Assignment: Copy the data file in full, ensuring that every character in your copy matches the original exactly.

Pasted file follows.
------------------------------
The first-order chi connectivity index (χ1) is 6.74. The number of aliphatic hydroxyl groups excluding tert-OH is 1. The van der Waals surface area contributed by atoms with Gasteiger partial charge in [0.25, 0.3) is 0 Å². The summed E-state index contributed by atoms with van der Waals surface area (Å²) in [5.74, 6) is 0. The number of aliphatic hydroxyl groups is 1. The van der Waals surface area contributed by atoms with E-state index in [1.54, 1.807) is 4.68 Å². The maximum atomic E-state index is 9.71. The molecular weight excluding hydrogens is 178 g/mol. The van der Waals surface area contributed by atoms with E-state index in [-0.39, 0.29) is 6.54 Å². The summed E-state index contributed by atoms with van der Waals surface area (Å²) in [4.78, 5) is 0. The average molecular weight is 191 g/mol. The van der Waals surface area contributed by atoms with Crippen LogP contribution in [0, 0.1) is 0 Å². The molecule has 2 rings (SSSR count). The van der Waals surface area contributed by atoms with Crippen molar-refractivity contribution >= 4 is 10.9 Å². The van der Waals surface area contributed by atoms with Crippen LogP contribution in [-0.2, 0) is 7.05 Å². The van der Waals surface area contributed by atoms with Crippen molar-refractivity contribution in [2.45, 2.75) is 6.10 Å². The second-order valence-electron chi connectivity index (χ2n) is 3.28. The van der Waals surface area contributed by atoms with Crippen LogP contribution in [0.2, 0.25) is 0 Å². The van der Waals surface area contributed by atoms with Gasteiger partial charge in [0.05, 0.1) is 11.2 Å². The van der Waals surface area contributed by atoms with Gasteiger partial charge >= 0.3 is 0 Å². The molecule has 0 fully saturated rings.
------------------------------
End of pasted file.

The first-order chi connectivity index (χ1) is 6.74. The number of aliphatic hydroxyl groups excluding tert-OH is 1. The van der Waals surface area contributed by atoms with Gasteiger partial charge in [0.25, 0.3) is 0 Å². The summed E-state index contributed by atoms with van der Waals surface area (Å²) in [5.74, 6) is 0. The number of aliphatic hydroxyl groups is 1. The van der Waals surface area contributed by atoms with E-state index in [1.54, 1.807) is 4.68 Å². The maximum atomic E-state index is 9.71. The molecular weight excluding hydrogens is 178 g/mol. The van der Waals surface area contributed by atoms with E-state index in [-0.39, 0.29) is 6.54 Å². The summed E-state index contributed by atoms with van der Waals surface area (Å²) in [4.78, 5) is 0. The average molecular weight is 191 g/mol. The van der Waals surface area contributed by atoms with Crippen LogP contribution in [0, 0.1) is 0 Å². The molecule has 2 rings (SSSR count). The van der Waals surface area contributed by atoms with Crippen molar-refractivity contribution >= 4 is 10.9 Å². The van der Waals surface area contributed by atoms with Crippen LogP contribution in [-0.2, 0) is 7.05 Å². The van der Waals surface area contributed by atoms with Crippen molar-refractivity contribution in [2.45, 2.75) is 6.10 Å². The second-order valence-electron chi connectivity index (χ2n) is 3.28. The van der Waals surface area contributed by atoms with Crippen LogP contribution in [0.2, 0.25) is 0 Å². The van der Waals surface area contributed by atoms with Gasteiger partial charge in [0.05, 0.1) is 11.2 Å². The van der Waals surface area contributed by atoms with Gasteiger partial charge >= 0.3 is 0 Å². The molecule has 0 fully saturated rings.